Friday, April 8, 2016
Court rules unanimously on "one person one vote"
It was refreshing this week to see the frequently divided United States Supreme Court rule unanimously on a political issue — and one that involved Texas.
The lawsuit was brought by Sue Evenwel of Titus County in Northeast Texas and Edward Pfenninger of Montgomery County, just north of Houston.
But the suit was backed by conservative groups who feel big cities, which tend to be liberal and Democrat, are favored in the current system over less-populated areas that tend to be conservative and Republican.
The plaintiffs argued that the current interpretation of “one person one vote” is unfair because districts are drawn to have roughly equal overall populations.
But big cities tend to have more immigrants, children and others who are ineligible to vote.
As a result, the fewer actual voters in the big cities have more say in choosing representatives than the larger number of actual voters in rural districts.
The lawsuit dealt only with state senate districts, but had the Supreme Court found in favor of the plaintiffs, the principle would almost certainly have applied to other bodies.
The balance of state legislatures and the U.S. House of Representatives would have significantly shifted toward Republicans.
It says something about public perception of the current Supreme Court that serious observers speculated, especially before Justice Antonin Scalia’s death, that the decision might go the other way.
It would have been widely seen as a blatantly partisan decision.
In her majority opinion, Justice Ruth Bader Ginsburg looks closely at the constitutional history of the issue.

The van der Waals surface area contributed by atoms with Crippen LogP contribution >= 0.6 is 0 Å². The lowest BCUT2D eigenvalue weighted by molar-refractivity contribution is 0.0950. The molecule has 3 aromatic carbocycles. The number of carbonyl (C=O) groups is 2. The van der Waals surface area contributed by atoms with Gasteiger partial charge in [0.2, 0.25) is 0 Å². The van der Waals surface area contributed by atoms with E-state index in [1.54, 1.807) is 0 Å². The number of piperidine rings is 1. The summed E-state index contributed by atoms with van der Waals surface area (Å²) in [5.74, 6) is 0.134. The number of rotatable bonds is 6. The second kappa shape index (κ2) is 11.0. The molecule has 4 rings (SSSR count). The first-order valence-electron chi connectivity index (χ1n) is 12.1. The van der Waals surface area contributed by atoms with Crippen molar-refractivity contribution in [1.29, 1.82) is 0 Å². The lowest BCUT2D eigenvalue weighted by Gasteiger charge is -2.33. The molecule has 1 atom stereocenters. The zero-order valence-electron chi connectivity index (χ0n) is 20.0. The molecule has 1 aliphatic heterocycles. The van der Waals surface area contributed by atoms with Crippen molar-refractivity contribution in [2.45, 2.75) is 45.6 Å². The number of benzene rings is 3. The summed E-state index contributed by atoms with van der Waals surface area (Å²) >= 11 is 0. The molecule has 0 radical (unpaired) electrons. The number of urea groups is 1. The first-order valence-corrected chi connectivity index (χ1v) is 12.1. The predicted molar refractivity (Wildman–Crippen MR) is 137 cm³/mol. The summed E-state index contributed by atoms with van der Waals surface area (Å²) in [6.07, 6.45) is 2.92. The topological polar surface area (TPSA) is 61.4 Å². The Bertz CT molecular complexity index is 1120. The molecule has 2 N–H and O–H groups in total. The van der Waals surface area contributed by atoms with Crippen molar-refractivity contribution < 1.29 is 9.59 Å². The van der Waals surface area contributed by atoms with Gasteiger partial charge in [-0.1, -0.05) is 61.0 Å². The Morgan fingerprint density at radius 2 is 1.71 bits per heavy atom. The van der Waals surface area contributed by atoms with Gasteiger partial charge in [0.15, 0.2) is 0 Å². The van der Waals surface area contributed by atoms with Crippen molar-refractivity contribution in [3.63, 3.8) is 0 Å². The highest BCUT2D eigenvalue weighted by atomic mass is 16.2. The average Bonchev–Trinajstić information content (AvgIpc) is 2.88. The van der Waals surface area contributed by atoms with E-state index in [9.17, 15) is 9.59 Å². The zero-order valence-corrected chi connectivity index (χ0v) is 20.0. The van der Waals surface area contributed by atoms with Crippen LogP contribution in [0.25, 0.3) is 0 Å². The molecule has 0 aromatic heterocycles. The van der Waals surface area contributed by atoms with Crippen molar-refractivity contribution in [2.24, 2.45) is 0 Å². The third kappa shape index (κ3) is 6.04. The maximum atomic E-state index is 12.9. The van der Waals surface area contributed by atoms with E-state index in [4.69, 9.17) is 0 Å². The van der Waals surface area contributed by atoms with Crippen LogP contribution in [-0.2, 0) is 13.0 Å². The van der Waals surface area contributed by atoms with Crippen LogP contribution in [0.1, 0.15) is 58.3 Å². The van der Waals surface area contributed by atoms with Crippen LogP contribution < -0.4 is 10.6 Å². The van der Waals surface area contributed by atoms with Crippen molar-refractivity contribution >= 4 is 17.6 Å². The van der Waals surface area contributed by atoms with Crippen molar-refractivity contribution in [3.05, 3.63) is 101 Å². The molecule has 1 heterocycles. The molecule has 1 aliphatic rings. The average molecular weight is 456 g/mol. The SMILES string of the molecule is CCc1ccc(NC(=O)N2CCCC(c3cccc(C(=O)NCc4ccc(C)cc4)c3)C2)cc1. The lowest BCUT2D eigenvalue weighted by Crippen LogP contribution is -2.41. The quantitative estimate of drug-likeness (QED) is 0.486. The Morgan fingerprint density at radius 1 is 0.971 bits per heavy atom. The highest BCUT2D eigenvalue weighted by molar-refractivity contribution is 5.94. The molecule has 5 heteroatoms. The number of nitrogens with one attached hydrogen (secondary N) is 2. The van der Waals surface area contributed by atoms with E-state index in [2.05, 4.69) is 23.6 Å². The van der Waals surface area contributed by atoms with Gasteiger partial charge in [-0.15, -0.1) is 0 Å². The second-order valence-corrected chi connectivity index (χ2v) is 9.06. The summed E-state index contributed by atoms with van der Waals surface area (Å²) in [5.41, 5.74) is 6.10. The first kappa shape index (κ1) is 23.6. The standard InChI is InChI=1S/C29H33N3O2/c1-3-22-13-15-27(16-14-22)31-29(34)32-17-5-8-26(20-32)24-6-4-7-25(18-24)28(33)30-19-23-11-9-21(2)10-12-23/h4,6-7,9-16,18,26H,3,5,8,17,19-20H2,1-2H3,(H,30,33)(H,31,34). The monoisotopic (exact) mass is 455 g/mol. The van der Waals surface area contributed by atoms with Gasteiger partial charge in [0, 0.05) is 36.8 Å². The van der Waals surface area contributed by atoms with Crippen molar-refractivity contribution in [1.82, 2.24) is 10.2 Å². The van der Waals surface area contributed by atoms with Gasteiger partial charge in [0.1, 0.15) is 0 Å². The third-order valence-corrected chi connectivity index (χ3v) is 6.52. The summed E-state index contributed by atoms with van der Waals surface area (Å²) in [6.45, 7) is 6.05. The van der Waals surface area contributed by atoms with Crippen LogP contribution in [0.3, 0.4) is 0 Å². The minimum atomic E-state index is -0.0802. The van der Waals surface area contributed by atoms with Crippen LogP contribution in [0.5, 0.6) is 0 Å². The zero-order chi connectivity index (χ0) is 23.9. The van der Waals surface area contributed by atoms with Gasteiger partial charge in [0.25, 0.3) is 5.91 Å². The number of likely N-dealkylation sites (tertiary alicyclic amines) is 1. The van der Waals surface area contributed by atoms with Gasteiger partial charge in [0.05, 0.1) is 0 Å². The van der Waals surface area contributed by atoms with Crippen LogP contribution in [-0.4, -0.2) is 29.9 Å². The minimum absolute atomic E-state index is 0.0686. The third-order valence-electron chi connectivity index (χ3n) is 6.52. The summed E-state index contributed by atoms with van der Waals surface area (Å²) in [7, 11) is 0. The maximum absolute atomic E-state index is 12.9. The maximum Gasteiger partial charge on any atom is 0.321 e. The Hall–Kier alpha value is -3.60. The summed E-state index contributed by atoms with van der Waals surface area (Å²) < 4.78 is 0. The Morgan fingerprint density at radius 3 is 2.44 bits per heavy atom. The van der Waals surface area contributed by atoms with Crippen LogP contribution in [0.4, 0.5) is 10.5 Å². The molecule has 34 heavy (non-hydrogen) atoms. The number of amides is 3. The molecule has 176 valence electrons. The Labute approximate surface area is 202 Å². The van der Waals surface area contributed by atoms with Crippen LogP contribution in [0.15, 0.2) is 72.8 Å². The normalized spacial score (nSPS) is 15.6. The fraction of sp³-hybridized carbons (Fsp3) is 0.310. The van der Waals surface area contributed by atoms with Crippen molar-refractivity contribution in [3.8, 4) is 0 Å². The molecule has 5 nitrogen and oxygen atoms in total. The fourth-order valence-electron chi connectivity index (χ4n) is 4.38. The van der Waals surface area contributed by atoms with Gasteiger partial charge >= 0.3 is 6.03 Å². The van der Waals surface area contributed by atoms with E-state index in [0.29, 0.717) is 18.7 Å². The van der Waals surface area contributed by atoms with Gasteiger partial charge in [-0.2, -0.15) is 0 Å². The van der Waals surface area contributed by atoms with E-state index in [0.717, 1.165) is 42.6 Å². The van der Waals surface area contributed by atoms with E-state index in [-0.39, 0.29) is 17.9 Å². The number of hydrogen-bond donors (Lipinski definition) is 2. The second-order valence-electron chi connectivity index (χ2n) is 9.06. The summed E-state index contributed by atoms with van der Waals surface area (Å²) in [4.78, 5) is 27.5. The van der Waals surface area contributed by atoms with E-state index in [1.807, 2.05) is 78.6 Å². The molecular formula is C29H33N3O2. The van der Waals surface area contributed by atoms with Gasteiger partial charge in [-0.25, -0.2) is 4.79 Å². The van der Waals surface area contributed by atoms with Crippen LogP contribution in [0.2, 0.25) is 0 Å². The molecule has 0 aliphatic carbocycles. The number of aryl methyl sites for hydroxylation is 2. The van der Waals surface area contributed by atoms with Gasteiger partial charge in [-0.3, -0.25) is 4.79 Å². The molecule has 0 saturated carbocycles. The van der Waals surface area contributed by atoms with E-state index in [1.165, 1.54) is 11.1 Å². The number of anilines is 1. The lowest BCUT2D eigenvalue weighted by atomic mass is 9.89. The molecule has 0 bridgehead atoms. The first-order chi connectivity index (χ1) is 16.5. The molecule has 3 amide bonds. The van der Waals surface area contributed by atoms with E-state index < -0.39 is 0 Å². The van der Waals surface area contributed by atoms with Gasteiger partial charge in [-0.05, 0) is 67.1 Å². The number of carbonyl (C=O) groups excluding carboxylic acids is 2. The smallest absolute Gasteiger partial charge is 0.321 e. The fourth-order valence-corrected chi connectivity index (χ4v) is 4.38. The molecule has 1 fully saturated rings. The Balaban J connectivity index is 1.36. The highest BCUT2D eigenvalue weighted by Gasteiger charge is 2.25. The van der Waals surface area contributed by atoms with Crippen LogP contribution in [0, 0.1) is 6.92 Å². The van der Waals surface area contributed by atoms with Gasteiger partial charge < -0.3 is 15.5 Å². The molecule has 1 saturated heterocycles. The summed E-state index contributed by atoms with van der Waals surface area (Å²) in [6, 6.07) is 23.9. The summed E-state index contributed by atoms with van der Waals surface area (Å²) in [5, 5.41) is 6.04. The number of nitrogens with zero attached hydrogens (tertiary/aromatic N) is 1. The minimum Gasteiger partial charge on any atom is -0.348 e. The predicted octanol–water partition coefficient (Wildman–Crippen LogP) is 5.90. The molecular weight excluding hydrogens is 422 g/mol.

She notes that the framers of the constitution took up what she calls “a question analogous to the one at issue here: On what basis should congressional districts be allocated to States?”
The constitution provides for each state to have two senators, but it allocates the number of seats in the House of Representatives according to each state’s total population.
This despite the fact that the authors left up to the states the question of which members of the population would get to vote.
Ginsburg quoted Alexander Hamilton in supporting counting the entire population, not just eligible voters:
“There can be no truer principle than this—that every individual of the community at large has an equal right to the protection of government.”
If the plaintiff’s scheme had been in place, neither women nor most men who owned no property would have counted toward awarding seats to states.
It is likely, however, that slaves, who were considered more property than person, would still have been counted as 3/5.
Speaking of slaves, the issue came up again in the framing of the 14th Amendment, the post-Civil War amendment enshrining equal protection under the law.
Section 2 of the amendment specifically provides that Congressional seats will be apportioned to states “according to their respective numbers, counting the whole number of persons in each State, excluding Indians not taxed.”
Northern Republicans, worried that former slaves would be disenfranchised, did insert language reducing representation if the vote is denied to any of the male inhabitants of such State, being twenty-one years of age, and citizens of the United States ….”
But that provision was never enforced.
Radical Republican Thaddeus Stevens in 1865 introduced a separate amendment that would have allocated House seats to states “according to their respective legal voters,” and would have required a separate census of legal voters.
But that amendment failed.
Ginsburg notes that supporters used the same arguments as those presented by plaintiffs in the current case.
Some who sided with the plaintiffs are celebrating the fact that while the Supreme Court unanimously decided not to overturn the system used in all 50 states, it did not say states couldn’t draw districts based only on eligible voters, as the plaintiffs want.
The fact is, the court simply decided not to address that question.
A fair reading of Ginsburg’s decision would not offer hope.
Then there’s the small matter of the Texas Constitution.
It says each legislative district shall be apportioned “by dividing the population of the State, as ascertained by the most recent United States census….” That’s the entire population.